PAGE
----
This is not a rough spot, imo, but a chasm, possibly a black hole. AA is virtually irrelevant. I imagine a portion of my holdings might recover in 30-40 years.. by the time I am 80 or 90;
LOL! I've learned that the internet is populated by drama queens, just like the real world.

I've learned that it's different this time, just like it was all those other times.

I truly have learned to not buy into the conventional wisdom, on either the upswing or the downswing.

I've also learned that it's better to be lucky than good, and that when people are telling you how good they are (and this includes me), they are full of crap.

I've learned that I can predict downturns, having predicted both this one and the 2000 flameout, plus four or five others that never happened. Of course, I didn't do anything about them, so it didn't do me any good.

I've learned that the economy directly tracks my fantasy football team. I have the second highest point total in my league, but a 2-5-1 record. The US economic base is also strong, but it still sucks.

And I've learned that this too shall pass.
__________________
"Good judgment comes from experience. Experience comes from bad judgement." - Will Rogers, or maybe Sam Clemens
DW and I - FIREd at 50 (7/06), living off assets
harley is offline   Reply With Quote
Old 10-28-2008, 12:27 AM   #32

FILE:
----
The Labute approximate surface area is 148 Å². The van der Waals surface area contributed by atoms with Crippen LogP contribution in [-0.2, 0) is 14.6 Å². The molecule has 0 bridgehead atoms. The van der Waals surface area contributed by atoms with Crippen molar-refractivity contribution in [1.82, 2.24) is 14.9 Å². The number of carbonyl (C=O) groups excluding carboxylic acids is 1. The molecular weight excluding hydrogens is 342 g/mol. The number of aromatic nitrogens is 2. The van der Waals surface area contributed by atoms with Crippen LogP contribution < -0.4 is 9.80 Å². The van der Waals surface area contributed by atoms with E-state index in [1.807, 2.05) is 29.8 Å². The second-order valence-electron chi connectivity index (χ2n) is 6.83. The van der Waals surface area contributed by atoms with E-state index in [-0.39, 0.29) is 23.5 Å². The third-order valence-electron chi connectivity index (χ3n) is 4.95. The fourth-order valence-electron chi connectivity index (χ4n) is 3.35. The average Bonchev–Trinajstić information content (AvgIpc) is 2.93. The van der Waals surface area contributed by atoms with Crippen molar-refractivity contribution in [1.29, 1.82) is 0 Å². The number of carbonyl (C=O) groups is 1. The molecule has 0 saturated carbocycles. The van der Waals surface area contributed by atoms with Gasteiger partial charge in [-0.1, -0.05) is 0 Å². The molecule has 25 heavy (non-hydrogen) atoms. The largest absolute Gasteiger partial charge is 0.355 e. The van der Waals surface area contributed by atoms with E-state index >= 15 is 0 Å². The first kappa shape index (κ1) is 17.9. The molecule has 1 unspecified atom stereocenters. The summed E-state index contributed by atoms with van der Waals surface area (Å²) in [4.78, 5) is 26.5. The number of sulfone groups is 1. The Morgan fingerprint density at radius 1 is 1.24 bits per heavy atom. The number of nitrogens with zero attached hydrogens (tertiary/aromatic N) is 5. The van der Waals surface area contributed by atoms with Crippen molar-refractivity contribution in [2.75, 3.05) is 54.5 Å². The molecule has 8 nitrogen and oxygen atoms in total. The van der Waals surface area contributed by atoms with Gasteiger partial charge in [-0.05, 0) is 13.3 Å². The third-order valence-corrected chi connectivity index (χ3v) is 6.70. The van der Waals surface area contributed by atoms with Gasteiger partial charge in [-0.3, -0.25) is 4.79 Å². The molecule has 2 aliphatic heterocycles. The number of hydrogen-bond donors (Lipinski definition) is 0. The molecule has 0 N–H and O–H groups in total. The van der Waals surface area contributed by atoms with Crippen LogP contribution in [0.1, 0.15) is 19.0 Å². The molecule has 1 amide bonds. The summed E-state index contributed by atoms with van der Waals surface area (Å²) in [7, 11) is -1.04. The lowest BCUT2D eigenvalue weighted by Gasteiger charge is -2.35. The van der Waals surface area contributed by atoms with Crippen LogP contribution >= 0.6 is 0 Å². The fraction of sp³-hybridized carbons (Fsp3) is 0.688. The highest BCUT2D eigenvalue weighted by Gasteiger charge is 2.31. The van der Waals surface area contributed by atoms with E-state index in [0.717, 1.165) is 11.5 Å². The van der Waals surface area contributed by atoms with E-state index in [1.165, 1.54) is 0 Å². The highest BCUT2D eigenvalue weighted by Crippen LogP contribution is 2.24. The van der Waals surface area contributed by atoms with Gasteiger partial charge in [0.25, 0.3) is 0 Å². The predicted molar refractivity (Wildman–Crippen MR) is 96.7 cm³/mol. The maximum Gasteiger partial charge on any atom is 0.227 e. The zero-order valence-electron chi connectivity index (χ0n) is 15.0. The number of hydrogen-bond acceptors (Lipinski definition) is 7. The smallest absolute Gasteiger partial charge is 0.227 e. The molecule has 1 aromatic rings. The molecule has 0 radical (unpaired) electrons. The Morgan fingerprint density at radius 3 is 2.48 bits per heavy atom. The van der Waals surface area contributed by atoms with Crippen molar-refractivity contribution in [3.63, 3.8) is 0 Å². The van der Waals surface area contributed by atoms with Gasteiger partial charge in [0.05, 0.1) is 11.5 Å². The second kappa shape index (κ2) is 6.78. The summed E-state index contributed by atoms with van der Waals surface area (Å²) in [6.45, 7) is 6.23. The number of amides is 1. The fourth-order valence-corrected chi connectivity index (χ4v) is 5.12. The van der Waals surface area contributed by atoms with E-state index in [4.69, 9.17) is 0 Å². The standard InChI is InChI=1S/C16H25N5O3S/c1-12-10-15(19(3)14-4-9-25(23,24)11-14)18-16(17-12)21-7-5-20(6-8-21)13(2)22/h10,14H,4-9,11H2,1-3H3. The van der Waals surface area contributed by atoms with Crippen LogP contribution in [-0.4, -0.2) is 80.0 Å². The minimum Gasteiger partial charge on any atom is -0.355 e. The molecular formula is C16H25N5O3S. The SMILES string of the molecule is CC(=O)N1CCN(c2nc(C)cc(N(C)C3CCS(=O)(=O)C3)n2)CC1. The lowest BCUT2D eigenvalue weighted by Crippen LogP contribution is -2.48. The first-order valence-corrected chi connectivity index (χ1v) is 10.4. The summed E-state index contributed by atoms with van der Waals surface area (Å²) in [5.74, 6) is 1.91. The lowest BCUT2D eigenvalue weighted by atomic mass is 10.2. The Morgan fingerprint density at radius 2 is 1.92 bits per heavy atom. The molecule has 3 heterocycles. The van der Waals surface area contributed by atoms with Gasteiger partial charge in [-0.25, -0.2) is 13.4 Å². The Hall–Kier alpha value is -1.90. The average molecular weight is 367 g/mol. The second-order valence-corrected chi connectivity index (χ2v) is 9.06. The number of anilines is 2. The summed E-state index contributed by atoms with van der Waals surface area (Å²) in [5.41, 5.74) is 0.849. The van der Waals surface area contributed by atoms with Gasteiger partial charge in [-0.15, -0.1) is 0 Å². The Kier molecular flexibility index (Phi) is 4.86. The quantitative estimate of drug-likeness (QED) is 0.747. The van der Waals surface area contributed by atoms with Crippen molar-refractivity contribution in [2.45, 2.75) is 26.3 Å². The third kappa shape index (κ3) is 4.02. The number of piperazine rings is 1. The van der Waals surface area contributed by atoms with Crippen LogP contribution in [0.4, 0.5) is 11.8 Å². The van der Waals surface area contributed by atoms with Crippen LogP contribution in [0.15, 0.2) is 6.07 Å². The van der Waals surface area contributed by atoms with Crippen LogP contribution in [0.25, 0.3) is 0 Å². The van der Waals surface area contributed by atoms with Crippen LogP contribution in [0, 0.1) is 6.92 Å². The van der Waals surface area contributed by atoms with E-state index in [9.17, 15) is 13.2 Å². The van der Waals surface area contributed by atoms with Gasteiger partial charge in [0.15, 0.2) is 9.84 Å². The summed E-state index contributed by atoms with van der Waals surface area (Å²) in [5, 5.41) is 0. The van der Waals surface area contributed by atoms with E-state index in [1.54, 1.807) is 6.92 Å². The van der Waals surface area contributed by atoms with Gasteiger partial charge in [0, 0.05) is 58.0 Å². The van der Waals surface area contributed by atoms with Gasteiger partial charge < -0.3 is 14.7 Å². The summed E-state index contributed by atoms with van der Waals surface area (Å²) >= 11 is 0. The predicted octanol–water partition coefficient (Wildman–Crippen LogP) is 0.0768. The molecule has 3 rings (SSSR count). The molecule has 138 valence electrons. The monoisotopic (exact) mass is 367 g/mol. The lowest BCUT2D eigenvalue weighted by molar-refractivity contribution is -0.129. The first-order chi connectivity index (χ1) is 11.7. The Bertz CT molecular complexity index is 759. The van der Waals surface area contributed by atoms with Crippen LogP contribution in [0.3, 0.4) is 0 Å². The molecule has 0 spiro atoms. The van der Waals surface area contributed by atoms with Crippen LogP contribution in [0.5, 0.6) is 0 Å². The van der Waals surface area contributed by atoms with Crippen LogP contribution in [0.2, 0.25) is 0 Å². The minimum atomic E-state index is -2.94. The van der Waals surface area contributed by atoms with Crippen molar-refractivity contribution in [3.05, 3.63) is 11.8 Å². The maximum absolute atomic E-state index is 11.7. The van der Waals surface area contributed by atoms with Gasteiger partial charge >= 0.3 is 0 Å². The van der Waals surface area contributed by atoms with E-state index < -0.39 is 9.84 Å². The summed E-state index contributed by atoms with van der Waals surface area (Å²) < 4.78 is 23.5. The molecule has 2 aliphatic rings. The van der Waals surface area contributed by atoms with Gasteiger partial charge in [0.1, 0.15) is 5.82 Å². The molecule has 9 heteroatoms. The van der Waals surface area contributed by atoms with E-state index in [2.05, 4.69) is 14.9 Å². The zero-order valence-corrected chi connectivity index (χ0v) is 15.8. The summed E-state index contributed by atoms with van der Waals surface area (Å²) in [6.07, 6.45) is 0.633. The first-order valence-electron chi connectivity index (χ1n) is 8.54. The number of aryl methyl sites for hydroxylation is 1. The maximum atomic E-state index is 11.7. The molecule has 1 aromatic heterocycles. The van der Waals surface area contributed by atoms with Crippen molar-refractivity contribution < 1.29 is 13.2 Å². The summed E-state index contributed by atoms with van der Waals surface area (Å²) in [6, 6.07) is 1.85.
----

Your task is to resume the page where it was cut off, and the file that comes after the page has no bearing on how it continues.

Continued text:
Give me a museum and I'll fill it. (Picasso)
Give me a forum ...
clifp's Avatar
 
Join Date: Oct 2006
Posts: 7,451
Quote:
Originally Posted by ladelfina View Post
I learned that I should trust my instincts and not be swayed by the "conventional wisdom" including that found on this board.

Not to knock anyone here, or knock the concept.. Just that there are so few people even tuned in to the idea of trying to live off of investments that I gave undue credence to a buy/hold philosophy that promises to even out the rough spots. This is not a rough spot, imo, but a chasm, possibly a black hole. AA is virtually irrelevant. I imagine a portion of my holdings might recover in 30-40 years.. by the time I am 80 or 90; I don't know what will befall us in the meantime. What will be the survivorship of currently-publicly-traded companies?

I saw this coming early in the year.. as if it were a mirage on the horizon that no one else saw, or only a few 'deranged, tin-foil hat' people.

I didn't trust my own instincts that it was the mirage that was real, while it was everything else that was fake.